The Golden House

Salman Rushdie (The Satanic Verses) is a writer who takes the spirit of the age and splays it in a million dazzling ways. In his novel The Golden House, the zeitgeist is terrifyingly familiar. Americans, their bigotries, their horrors, as well as their aspirations and humanity, are deconstructed and reconstructed in this grand and sweeping tragedy. The narrator, René, is an aspiring filmmaker who theorizes on history, art, cinema, literature and the nature of the auteur. In a modern nod to The Great Gatsby, René relays the story of his neighbor Nero Golden, an Indian immigrant and widower with a mysterious past and ostentatious amount of wealth. René earns the man's trust, befriends his three sons--Petya, Apu and D--but becomes dangerously entangled in family affairs when Nero's new wife, Vasilisa, makes an offer he can't refuse.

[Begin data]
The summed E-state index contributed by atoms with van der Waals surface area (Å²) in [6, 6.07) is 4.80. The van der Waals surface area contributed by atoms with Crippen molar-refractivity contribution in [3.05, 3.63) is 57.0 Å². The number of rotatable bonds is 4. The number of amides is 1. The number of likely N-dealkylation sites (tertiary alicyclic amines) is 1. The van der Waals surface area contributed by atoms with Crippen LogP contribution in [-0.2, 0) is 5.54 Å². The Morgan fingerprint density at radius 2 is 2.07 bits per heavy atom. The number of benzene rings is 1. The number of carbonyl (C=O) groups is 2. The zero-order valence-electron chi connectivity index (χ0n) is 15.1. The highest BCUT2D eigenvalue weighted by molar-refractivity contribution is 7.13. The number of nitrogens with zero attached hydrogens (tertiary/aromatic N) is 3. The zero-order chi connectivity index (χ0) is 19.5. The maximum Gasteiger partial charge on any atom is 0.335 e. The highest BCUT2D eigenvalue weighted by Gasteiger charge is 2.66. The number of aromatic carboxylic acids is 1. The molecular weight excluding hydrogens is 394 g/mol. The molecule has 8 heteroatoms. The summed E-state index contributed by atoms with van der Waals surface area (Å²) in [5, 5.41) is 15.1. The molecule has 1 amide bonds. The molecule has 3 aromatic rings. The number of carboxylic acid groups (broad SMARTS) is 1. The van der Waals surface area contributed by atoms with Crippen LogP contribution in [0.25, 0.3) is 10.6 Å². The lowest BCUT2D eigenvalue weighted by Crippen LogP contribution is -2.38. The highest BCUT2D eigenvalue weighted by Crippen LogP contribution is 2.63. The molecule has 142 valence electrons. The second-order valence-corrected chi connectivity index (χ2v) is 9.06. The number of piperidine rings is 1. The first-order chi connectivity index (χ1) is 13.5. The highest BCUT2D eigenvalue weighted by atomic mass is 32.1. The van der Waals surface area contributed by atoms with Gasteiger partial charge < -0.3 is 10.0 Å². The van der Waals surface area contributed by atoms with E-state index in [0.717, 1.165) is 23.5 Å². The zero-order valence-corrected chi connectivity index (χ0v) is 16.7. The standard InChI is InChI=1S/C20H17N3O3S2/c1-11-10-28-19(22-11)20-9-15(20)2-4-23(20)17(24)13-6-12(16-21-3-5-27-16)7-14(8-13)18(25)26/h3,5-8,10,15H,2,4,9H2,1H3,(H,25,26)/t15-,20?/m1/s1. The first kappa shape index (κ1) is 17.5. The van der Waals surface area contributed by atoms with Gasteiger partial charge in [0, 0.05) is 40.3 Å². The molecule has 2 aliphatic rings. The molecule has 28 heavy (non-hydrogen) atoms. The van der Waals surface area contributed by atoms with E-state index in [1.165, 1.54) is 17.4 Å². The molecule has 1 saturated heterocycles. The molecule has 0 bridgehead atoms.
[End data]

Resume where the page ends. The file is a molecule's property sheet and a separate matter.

Throughout the novel, René is making a probing film about the Golden family. At the heart of his endeavor is the question of identity, particularly American identity. Nero Golden builds a new persona for himself in the U.S., but his past life and business dealings with the criminal underground in India catch up to him in a series of tragic reckonings. His story unfolds against the 2016 presidential election, which Rushdie satirizes to devastating effect.

The closest Rushdie gets to answering questions of identity--of reality versus caricature--is a refreshing humanism found in the story's final moments. "Humanity was the only answer to the cartoon," René surmises. "I had no plan except love." The Golden House is a literary and philosophical tour de force. It is a new classic born of troubled times. --Scott Neuffer, writer, poet, editor of trampset

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